Men are shocked when they hear the recommendation to eat 9 servings of fruits and vegetables a day. They think 9 sounds like a lot more than it is and report, "I would have to eat every hour to get 9 A Day."

But, when NCI conducted focus groups with small groups of men and showed them what 9 A Day looks like with real food, they commented, "That's easy!" and "I can do that." None of the men in focus groups were confident they could eat 9 servings of fruits and vegetables a day until they were shown what 9 A Day looks like. These preliminary findings suggest that men may need to see what 9 A Day looks like in order to have the confidence to achieve it.

What 9-A-Day Looks Like!

What 9 A Day looks like

  1. Before hearing the 9 A Day message, 75 percent of men think they either are, or are close to, eating enough fruits and vegetables.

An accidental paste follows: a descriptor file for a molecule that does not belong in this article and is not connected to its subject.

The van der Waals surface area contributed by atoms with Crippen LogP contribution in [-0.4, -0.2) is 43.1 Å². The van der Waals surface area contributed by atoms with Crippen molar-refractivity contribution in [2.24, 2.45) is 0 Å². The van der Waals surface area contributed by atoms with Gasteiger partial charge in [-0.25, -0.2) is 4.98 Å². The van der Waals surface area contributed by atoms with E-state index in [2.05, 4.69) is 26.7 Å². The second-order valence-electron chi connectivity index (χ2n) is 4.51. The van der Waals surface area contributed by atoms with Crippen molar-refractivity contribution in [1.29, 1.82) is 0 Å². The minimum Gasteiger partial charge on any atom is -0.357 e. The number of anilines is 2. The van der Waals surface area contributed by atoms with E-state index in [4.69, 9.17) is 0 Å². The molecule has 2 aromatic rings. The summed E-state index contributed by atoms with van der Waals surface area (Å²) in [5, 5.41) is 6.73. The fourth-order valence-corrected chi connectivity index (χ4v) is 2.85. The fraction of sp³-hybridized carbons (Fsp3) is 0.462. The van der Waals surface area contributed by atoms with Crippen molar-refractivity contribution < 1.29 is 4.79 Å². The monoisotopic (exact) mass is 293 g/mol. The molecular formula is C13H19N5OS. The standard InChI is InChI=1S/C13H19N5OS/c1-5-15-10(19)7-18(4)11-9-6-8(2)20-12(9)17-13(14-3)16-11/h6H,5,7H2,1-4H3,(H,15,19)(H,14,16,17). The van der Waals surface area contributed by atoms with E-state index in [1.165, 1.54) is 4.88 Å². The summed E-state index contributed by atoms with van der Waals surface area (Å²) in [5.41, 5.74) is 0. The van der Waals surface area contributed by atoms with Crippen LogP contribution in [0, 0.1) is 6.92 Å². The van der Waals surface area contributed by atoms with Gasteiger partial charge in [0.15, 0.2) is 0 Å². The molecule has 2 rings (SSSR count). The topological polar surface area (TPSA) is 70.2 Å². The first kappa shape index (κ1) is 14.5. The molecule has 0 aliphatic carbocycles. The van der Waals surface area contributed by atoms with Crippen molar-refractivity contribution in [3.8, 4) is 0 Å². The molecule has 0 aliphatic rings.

2. At first, the recommendation of 9 servings of fruits and vegetables per day shocks men.
  3. Hearing the number "9" alerts men that they are not eating enough fruits and vegetables.
  4. After hearing the 9 A Day message, but not seeing 9 servings, only 9 percent of men think they can eat this amount.
  5. After seeing what 9 A Day looks like, most men think this amount is "doable."
  6. Men are motivated to achieve 9 when they see how small serving sizes really are, and that it is easy to get 2 to 3 servings in what they often consider a "regular portion."

Men Recognize Health Benefits of Fruits and Vegetables

NCI's research indicates most men already recognize fruits and vegetables are important for good health. The problem is men often believe fruits and vegetables are important only because they replace unhealthy foods -- not because they provide a wealth of important nutrients like vitamins, minerals, fiber, and hundreds of disease-fighting phytochemicals. Men do not realize that fruits and vegetables are protective against disease, but rather they think these foods "replace" other foods that cause disease.